Malls up focus on teens

Before Gen Yers are old enough to gain their independence through the use of Daddy's car, they tend to claim the local mall as the place to escape their parents. While some U.S. shopping centres have capitalized on this social instinct by carving out a special space for youth - where brands can market to them in a more creative and appealing manner - Canadian players are less willing to make that investment.

Before Gen Yers are old enough to gain their independence through the use of Daddy’s car, they tend to claim the local mall as the place to escape their parents. While some U.S. shopping centres have capitalized on this social instinct by carving out a special space for youth – where brands can market to them in a more creative and appealing manner – Canadian players are less willing to make that investment.

‘[American centres] seem to have a lot of programming – summer concert series, teen boards and clubs,’ says Myriam Beaugé, editor of Tactics, a Vancouver-based trade magazine for the mall industry. ‘In Canada, I find that’s not quite [the case.]‘ Beaugé points to the reason that malls are viewed differently depending on which side of the border you live: in the U.S., they are seen as entertainment complexes, while in Canada, they are simply venues to buy clothes.

When it comes to fun-seeking youth, Canadian malls should accelerate their efforts to attract and entertain them, maintains Pascale LeBlanc, founder of Toronto-based marketing strategy firm Youthopia Communications. ‘The benefit is that you become a top-of-mind place for kids to be,’ she says. ‘[But Canadian companies] are not always willing to stick their necks out … They need to be certain that it’s a sure thing, because when you target this age group, there’s a level of high risk involved. Business plans are often written in a conservative way.’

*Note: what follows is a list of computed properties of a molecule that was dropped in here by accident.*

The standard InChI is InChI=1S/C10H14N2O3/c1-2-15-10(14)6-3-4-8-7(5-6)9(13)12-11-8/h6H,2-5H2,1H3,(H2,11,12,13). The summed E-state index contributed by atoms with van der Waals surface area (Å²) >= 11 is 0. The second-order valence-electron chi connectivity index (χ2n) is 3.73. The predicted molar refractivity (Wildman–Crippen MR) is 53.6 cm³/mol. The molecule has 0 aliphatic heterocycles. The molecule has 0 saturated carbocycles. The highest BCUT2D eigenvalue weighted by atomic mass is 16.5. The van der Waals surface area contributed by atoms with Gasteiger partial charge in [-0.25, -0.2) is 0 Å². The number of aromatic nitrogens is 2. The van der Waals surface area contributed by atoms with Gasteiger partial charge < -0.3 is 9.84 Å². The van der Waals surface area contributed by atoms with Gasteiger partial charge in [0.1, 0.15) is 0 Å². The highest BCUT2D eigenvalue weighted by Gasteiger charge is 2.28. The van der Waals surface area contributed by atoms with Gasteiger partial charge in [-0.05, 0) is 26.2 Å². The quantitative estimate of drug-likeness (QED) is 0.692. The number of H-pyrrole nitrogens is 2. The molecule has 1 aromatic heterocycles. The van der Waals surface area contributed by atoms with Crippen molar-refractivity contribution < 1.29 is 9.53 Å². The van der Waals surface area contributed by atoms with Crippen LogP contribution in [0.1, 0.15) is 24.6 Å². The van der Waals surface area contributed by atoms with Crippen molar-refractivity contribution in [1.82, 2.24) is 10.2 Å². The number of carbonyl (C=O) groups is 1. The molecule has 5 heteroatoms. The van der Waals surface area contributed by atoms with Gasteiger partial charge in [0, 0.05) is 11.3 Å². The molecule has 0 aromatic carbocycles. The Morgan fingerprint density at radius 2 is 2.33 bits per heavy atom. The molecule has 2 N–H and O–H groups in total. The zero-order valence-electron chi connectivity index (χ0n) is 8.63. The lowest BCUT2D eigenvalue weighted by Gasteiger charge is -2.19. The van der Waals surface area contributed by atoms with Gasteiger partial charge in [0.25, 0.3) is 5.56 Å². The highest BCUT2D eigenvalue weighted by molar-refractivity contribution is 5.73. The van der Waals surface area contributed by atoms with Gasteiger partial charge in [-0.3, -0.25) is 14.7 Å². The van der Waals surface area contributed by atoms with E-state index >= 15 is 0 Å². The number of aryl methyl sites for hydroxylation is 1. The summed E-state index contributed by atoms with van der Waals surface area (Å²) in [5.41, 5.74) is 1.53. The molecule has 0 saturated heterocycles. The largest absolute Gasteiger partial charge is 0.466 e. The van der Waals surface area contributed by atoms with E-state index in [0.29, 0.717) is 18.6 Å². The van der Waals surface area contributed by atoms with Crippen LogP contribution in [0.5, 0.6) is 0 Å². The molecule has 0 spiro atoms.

This, despite the fact that there seems to be a boost in retail space devoted to Gen Y stores in Canada. At Square One in Mississauga, Ont., for instance, last year’s ‘Cityside’ expansion saw the arrival of 20 new retailers, most of which are skewed to the youth market, according to Linda Keen-Lausberg, director of marketing. Among them: the first Tommy Hilfiger in Canada, the first Parasuco in Ontario, and the largest Old Navy in the province.

Similarly at Richmond Centre, a Cadillac Fairview-owned shopping centre in Richmond, B.C., Leslie Matheson, marketing director, estimates that of 75 fashion retailers, at least 50 are geared to teens. ‘We’re finding that across the board, people who are spending money are younger right now, and those are the retailers that are surviving.’

Certainly, Canadian teens have a load of cash to spend. They carry around $19.1 billion a year in disposable income, according to Trendscan: Report on Teen Lifestyles, a national, semi-annual quantitative research study produced by Toronto-based firm Youth Culture Research, which interviewed more than 1,200 kids, aged 12 to 19, last fall. According to Teenage Research Unlimited (TRU) in Northbrook Ill., American youth spent 50% of their money on apparel and 21% on entertainment last year. Meanwhile, the American Express Retail Index for 2001, which surveyed 700 parents and teens aged 12 to 17 by telephone this summer, found that 47% of kids who shop at malls like to do so because they can socialize with friends, while 30% appreciate their entertainment value.

In the United States, malls have clued in to both the purchasing power and social habits of youth in a major way. Three malls in particular have won accolades from the industry, according to the International Council of Shopping Centers: The Mall of Georgia, in Buford, Ga., Glendale Galleria in Los Angeles, and The Block at Orange in southern California, which is owned by the Mills Corporation of Arlington, Va. All have established teen hangouts, consisting generally of a mix of games, restaurants and retail outlets.

A veteran at three years old, The Block includes a skateboard park and is in line with Mills’ overall strategy to combine retail and entertainment. ‘The mall attracts a lot of teens who, with their disposable income, are a significant part of the population,’ says Anne Lipscomb, SVP marketing for the corporation, which plans to open its first Mills Canadian location in Vaughan, Ont. in 2003. Lipscomb, who says the lack of entertainment shopping centres in Canada left a void, points out that The Block is one of its top-performing properties, and that its AMC Theatre is one of the cinema chain’s two most profitable locations in the United States.